There is something decidedly public about Ash Wednesday. Walking around all day with a gash of gray ash across one's forehead—this is among the most visible Christian things I do each year. This is a rare day when I cannot and could not hide my Christian commitments and my Christian aspirations, even if I wanted to.
This year, I will be joining many Episcopal priests in taking the public witness of Ash Wednesday one step further. On Wednesday, my colleague Catherine Caimano and I will put on cassocks and surplices, and go to a corner near Duke University Hospital with small containers of ashes and copies of a litany of repentance from the Book of Common Prayer. We will offer "the imposition of ashes" to people in the street.
We will offer to pray with people—prayers that name our failings and our striving to change: "We confess to you and to one another, and to the whole communion of saints in heaven and on earth, that we have sinned by our own fault in thought, word, and deed," our Ash Wednesday litany bids us to say.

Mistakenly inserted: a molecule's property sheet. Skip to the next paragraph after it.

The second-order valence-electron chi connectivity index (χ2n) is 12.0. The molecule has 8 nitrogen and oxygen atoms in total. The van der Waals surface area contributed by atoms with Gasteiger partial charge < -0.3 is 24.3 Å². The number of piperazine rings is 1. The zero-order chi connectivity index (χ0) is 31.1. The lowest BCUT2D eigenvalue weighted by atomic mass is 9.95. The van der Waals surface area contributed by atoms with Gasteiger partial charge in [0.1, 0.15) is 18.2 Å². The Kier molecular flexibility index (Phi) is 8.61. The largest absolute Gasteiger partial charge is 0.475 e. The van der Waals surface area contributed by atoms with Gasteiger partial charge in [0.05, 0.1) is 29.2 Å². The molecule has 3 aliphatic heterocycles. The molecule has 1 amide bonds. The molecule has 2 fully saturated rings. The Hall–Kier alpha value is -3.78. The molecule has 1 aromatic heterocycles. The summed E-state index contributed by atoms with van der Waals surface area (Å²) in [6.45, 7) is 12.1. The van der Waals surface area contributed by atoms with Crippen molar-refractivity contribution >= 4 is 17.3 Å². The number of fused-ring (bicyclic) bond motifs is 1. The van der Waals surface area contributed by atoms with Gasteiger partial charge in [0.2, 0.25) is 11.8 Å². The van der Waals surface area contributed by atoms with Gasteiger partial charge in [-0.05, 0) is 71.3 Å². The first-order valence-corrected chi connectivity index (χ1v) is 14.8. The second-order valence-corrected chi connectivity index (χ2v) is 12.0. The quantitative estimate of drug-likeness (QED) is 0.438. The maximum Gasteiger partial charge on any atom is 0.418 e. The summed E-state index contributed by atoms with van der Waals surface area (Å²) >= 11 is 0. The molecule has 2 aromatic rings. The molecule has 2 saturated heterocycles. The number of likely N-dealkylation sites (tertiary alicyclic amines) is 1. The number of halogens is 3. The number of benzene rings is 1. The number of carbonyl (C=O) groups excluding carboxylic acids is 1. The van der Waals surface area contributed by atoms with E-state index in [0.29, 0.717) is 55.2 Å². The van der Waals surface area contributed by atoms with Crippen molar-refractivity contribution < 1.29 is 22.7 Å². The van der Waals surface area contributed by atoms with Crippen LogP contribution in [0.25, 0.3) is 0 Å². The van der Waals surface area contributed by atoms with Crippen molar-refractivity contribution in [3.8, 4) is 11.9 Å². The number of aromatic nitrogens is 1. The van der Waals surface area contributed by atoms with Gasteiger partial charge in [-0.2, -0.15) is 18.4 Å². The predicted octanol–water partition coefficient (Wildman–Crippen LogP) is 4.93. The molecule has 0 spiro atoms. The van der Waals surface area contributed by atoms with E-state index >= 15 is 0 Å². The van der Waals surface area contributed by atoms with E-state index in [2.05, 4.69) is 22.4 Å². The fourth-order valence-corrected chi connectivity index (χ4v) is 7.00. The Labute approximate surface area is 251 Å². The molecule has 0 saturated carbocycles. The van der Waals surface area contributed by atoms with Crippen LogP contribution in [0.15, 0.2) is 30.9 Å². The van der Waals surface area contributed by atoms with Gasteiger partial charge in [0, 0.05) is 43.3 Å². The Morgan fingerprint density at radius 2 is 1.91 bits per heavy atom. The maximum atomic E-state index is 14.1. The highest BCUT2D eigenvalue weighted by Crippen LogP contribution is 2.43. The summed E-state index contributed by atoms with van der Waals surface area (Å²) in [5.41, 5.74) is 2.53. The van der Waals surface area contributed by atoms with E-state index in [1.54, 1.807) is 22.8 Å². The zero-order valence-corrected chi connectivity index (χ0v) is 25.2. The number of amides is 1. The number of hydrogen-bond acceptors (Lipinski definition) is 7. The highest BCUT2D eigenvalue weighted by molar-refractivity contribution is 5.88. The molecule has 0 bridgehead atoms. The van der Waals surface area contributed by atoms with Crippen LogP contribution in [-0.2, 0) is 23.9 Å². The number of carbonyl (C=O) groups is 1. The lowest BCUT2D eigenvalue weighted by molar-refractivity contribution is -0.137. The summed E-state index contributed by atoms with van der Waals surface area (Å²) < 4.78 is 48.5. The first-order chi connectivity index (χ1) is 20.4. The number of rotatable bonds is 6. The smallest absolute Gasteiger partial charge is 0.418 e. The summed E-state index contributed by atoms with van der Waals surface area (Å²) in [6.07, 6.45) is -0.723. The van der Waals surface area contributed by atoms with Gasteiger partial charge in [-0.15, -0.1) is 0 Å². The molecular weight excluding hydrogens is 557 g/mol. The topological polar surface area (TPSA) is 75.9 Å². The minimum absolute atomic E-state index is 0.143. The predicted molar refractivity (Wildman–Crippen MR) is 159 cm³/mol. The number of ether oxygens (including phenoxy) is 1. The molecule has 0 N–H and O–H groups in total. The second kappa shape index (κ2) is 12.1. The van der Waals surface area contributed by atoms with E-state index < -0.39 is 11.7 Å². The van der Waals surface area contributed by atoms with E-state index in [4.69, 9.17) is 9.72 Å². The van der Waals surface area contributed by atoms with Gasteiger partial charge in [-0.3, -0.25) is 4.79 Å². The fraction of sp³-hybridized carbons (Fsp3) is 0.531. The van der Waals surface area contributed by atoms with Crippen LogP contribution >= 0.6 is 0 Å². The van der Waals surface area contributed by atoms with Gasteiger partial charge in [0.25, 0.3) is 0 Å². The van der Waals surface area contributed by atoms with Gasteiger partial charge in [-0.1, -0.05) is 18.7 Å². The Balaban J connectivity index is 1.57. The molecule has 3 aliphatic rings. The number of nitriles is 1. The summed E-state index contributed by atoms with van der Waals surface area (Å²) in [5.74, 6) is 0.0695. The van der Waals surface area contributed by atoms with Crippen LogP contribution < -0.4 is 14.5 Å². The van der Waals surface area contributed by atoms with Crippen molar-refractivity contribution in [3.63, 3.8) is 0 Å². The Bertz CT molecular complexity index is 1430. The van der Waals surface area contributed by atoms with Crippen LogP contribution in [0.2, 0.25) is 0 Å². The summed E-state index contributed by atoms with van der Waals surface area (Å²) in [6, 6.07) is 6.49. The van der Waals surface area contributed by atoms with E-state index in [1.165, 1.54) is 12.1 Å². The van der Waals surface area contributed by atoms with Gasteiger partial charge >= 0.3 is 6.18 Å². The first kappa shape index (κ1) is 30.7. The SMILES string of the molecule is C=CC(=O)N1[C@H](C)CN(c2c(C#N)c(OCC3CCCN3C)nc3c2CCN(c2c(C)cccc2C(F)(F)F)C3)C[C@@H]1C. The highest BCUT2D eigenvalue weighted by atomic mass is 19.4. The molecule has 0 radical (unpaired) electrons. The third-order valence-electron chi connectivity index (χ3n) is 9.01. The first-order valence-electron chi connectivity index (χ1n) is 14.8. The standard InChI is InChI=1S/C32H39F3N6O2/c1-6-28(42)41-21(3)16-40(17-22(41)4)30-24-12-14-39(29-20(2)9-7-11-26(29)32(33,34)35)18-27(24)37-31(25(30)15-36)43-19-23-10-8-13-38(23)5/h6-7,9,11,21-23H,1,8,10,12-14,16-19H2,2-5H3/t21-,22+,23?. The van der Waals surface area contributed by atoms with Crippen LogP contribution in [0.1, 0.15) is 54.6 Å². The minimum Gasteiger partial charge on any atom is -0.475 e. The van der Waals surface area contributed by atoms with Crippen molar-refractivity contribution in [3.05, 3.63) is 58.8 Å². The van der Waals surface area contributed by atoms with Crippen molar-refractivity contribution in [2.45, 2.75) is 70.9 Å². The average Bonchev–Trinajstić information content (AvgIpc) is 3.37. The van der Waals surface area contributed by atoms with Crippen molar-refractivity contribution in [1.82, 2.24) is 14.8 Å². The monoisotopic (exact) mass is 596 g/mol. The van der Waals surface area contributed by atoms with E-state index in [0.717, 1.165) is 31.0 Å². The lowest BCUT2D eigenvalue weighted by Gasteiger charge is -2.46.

"We confess our self-indulgent appetites and ways, and our exploitation of other people … our intemperate love of worldly goods and comforts, and our dishonesty in daily life and work … our waste and pollution of your creation, and our lack of concern for those who come after us."
And Cathie and I will offer to mark people's forehead with a cross of ashes. As we make the sign of the cross, we will say "Remember that you are dust, and to dust you shall return."
Because we suspect that penitence is usually done best when one joins in a community of people who are pursuing penitence together, Cathie and I will also have on hand small cards listing the whereabouts and Web pages of nearby ...1